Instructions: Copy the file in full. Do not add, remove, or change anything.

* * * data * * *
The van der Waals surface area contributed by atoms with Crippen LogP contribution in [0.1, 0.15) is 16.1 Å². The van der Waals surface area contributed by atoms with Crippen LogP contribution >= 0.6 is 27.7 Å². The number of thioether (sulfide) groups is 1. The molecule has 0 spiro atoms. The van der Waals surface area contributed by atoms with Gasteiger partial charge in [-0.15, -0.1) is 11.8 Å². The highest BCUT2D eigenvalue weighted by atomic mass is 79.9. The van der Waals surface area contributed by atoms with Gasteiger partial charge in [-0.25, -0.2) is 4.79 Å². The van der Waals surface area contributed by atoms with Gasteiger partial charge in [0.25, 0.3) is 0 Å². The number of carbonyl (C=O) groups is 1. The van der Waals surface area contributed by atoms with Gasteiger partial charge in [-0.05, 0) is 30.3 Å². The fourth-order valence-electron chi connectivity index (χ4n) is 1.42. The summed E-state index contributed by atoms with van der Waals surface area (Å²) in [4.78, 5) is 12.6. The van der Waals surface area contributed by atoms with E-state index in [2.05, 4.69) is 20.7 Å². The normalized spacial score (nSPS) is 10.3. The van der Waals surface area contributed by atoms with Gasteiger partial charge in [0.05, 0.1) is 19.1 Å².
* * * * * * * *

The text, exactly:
The van der Waals surface area contributed by atoms with Crippen LogP contribution in [0.1, 0.15) is 16.1 Å². The van der Waals surface area contributed by atoms with Crippen LogP contribution >= 0.6 is 27.7 Å². The number of thioether (sulfide) groups is 1. The molecule has 0 spiro atoms. The van der Waals surface area contributed by atoms with Gasteiger partial charge in [-0.15, -0.1) is 11.8 Å². The highest BCUT2D eigenvalue weighted by atomic mass is 79.9. The van der Waals surface area contributed by atoms with Gasteiger partial charge in [-0.25, -0.2) is 4.79 Å². The van der Waals surface area contributed by atoms with Gasteiger partial charge in [0.25, 0.3) is 0 Å². The number of carbonyl (C=O) groups is 1. The van der Waals surface area contributed by atoms with Gasteiger partial charge in [-0.05, 0) is 30.3 Å². The fourth-order valence-electron chi connectivity index (χ4n) is 1.42. The summed E-state index contributed by atoms with van der Waals surface area (Å²) in [4.78, 5) is 12.6. The van der Waals surface area contributed by atoms with E-state index in [2.05, 4.69) is 20.7 Å². The normalized spacial score (nSPS) is 10.3. The van der Waals surface area contributed by atoms with Gasteiger partial charge in [0.05, 0.1) is 19.1 Å².